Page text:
Andrew CrightonAndrew Crighton


There comes a time when we all face something more difficult than we ever have before in our lives. Quite often that is accompanied by an overwhelming sense of doom and gloom; a soul crushing feeling of impossibility.

A turning point in belief and ideology is hard to deal with; something that I have faced before- a frankly don’t care to experience again.

Yet, here I am, staring down a road in front of me that seems to be crumbling.

We all need a belief system. We need something that gives rationale to our the way we form our thoughts and live our lives. For many people that role is filled by religion; after all that is basically why humans created it.

Religion gives an understandable answer to the questions that we can’t answer with science yet.

Why do evil people exist, what happens after we die and why are we really here? Those are just the easy ones that any person can pull out off the top of their head.

Several years ago I decided that religion wasn’t the lens that I wanted to use in my life; and I began the search for a replacement belief. After all, what good is any personal belief if you can’t explain why you find the justification for it.

For quite some time I replaced my religious dogma with a political one. Political science became my first major and every academic decision I made after that followed in the same vein.

Political discussion was a drug for me; I would push back other obligations in order to talk with my classmates in the halls after lecture. We talked about everything from gun control to the role of the judiciary.

As of late though, that has begun to change. The more I get involved with politics the more I hate it, the more it seems to crush my idealistic soul.

The previous election year was difficult for a lot of people and interesting for everyone. For those that found it difficult, I empathize, because I did too.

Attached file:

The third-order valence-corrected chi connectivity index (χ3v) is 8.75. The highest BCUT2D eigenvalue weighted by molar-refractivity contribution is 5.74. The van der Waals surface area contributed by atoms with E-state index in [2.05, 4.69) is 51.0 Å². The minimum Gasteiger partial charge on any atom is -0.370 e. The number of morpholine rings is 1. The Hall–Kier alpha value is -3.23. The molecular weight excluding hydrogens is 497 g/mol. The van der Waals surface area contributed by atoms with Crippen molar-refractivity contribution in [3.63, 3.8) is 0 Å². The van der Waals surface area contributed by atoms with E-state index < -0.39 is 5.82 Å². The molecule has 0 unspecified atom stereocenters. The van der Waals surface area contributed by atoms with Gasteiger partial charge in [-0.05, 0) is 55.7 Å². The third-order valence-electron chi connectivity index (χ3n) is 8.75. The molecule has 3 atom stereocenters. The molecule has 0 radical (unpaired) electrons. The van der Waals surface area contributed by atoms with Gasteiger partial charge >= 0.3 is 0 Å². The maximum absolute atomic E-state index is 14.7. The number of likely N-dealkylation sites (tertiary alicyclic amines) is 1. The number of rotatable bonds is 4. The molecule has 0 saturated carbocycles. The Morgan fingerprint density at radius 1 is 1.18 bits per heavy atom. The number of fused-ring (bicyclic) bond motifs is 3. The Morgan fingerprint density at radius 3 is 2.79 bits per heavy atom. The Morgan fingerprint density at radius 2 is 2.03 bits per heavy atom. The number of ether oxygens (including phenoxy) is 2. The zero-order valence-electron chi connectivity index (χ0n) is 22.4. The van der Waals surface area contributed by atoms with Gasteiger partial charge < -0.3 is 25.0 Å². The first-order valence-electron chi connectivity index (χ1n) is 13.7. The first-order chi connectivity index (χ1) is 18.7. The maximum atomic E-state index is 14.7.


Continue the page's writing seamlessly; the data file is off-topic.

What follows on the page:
Being a political science student though gave an interesting alternative avenue to view the election through.

It is one thing to watch presidential debates and listen to campaign speeches and be mad about what outcomes they produce. It is an entirely different one when you are simultaneously watching everything and learning about what the theories of politics say should happen. 

Any introductory political science course is sure to grandstand about how it is a science for the first two lectures at the least. Professors and instructors tell you that by taking these courses you will learn how to navigate inside the politics of any workplace you should find yourself in.

By learning the theories and studying social behavior you can learn to predict how people will react to the statements and actions of figureheads, supposedly.

Watching the 2016 election was a late, eight-week crash course in reality.

I’ve always known that politics is a game played by those vying for control and power; but there were supposed to be rules. Given enough information it should be predictable.

I’ve learned that this is not the case.

The issue is that political theory is based upon models of the individual. I am by no means attempting to say that the academics who have developed these theories have not put in hard research and effort to create them; however, as far as I can tell those models never quite seem to work. Humans are simply too complicated to categorize and human nature is too varied to be defined.

So what happens when you realize that people aren’t altruistic and politics doesn’t present a feasible means to initiate grassroots change?

Normally, you get over it and carry on with life.

But what about when politics has become dogma, the justification and rationalization for your thoughts, beliefs and actions?

That’s what I’m trying to figure out…    

Andrew Crighton is a senior majoring in political science and secondary education with a minor in history.

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